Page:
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hills, January 30, 2013 (view all comments by hills)
Brilliant! Amazing stories that develop the understanding of dna and it's phenotypic expression.
Was this comment helpful? | Yes | No

Product Details

ISBN:
9780316182317
Author:
Kean, Sam
Publisher:
Little Brown and Company
Subject:
Biology-General
Subject:
Biology-Genetics
Subject:
Genetics
Subject:
Genetics; Genetic disorders; DNA research; Evolution; Science history; Science; Politics
Subject:
Genetics; Genetic disorders; DNA research; Evolution; Scien
Subject:
ce history; Science; Politics
Copyright:
Publication Date:
20120731
Binding:
Paperback
Language:
English
Pages:
432
Dimensions:
9.75 x 6.5 x 1.5 in 1.45 lb

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The Violinist's Thumb: And Other Lost Tales of Love, War, and Genius, as Written by Our Genetic Code Used Hardcover
0 stars - 0 reviews
$10.95 In Stock
Product details 432 pages Little Brown and Company - English 9780316182317 Reviews:
"Publishers Weekly Review" by , "As he did in his debut bestseller, The Disappearing Spoon, Kean educates readers about a facet of science, in this case, genetics, with wonderfully witty prose and enthralling anecdotes. The book's title, for instance, refers to the genetic disorder that afflicted — and aided — virtuoso violinist Niccola Paganini, giving him 'freakishly flexible fingers' and enabled him to play in ways most others could not. (It also caused him joint pain, poor vision, and other problems). Kean explains how scientists use DNA to better understand evolutionary relationships across the animal kingdom, to examine Homo sapiens's relationship (both genetic and sexual) with Neanderthals. When Kean discusses the work of pioneers like Darwin, Mendel, Watson, Venter, and McClintock, he illuminates both the science and the politics of science. But he also reminds us to be wary of attributing too much to our genes. 'We tend to treat DNA as a secular soul, our chemical essence. But even a full rendering of someone's DNA reveals only so much.' Kean's thoughtful, humorous book is a joy to read. Agent: Rick Broadhead, Rick Broadhead & Associates. (July)" Publishers Weekly (Starred Review) Copyright PWxyz, LLC. All rights reserved.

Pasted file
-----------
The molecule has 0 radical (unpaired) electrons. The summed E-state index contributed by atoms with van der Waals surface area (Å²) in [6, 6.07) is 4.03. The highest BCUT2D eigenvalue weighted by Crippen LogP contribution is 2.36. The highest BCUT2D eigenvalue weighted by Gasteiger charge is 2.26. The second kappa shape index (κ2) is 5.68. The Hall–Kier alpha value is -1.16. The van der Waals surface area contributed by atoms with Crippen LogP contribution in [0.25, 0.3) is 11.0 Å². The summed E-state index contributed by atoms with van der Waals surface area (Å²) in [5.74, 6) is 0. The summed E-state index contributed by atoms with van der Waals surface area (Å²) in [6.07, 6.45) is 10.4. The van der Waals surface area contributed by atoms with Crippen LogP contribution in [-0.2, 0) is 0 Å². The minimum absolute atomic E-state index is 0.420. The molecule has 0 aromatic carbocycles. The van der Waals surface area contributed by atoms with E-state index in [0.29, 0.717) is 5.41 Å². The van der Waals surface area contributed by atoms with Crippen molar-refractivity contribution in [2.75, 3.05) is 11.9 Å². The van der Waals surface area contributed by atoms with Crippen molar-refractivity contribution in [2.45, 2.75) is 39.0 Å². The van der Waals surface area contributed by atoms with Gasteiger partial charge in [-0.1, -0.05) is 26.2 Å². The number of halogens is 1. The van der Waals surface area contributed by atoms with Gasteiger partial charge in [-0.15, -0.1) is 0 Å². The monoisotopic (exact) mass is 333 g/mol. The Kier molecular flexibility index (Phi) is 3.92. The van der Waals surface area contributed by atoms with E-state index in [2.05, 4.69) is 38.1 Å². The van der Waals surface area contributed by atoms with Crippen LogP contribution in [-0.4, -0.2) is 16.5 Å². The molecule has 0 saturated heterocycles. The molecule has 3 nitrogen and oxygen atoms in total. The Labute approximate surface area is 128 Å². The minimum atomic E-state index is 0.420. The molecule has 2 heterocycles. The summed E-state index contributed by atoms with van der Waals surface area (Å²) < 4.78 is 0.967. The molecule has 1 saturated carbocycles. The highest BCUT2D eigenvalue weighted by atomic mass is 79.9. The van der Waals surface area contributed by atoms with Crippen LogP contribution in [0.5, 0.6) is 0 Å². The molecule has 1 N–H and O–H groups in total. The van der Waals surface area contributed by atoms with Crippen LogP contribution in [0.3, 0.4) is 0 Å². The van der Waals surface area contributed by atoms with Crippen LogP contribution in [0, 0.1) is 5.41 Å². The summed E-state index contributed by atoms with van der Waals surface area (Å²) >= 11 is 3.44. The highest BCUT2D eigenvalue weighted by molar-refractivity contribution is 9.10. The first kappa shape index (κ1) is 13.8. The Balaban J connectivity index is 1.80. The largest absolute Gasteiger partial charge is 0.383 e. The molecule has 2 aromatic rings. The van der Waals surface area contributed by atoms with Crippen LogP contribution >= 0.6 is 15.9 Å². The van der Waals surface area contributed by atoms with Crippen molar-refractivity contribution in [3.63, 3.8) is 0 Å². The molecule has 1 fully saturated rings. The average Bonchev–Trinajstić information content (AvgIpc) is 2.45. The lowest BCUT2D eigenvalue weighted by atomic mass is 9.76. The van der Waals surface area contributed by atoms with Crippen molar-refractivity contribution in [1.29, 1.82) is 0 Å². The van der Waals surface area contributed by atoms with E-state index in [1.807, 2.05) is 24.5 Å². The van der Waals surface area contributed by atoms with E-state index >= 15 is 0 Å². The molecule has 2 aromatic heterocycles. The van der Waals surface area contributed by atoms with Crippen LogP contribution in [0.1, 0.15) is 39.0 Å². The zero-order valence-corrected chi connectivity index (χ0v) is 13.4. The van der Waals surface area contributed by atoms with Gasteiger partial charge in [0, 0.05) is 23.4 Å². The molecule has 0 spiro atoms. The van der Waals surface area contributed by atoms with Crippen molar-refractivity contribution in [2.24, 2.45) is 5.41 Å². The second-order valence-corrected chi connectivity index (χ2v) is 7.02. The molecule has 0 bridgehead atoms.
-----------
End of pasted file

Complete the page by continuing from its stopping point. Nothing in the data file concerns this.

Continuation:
"Synopsis" by , From New York Times bestselling author Sam Kean comes more incredible stories of science, history, language, and music, as told by our own DNA.

In The Disappearing Spoon, bestselling author Sam Kean unlocked the mysteries of the periodic table. In THE VIOLINIST'S THUMB, he explores the wonders of the magical building block of life: DNA.

There are genes to explain crazy cat ladies, why other people have no fingerprints, and why some people survive nuclear bombs. Genes illuminate everything from JFK's bronze skin (it wasn't a tan) to Einstein's genius. They prove that Neanderthals and humans bred thousands of years more recently than any of us would feel comfortable thinking. They can even allow some people, because of the exceptional flexibility of their thumbs and fingers, to become truly singular violinists.

Kean's vibrant storytelling once again makes science entertaining, explaining human history and whimsy while showing how DNA will influence our species' future.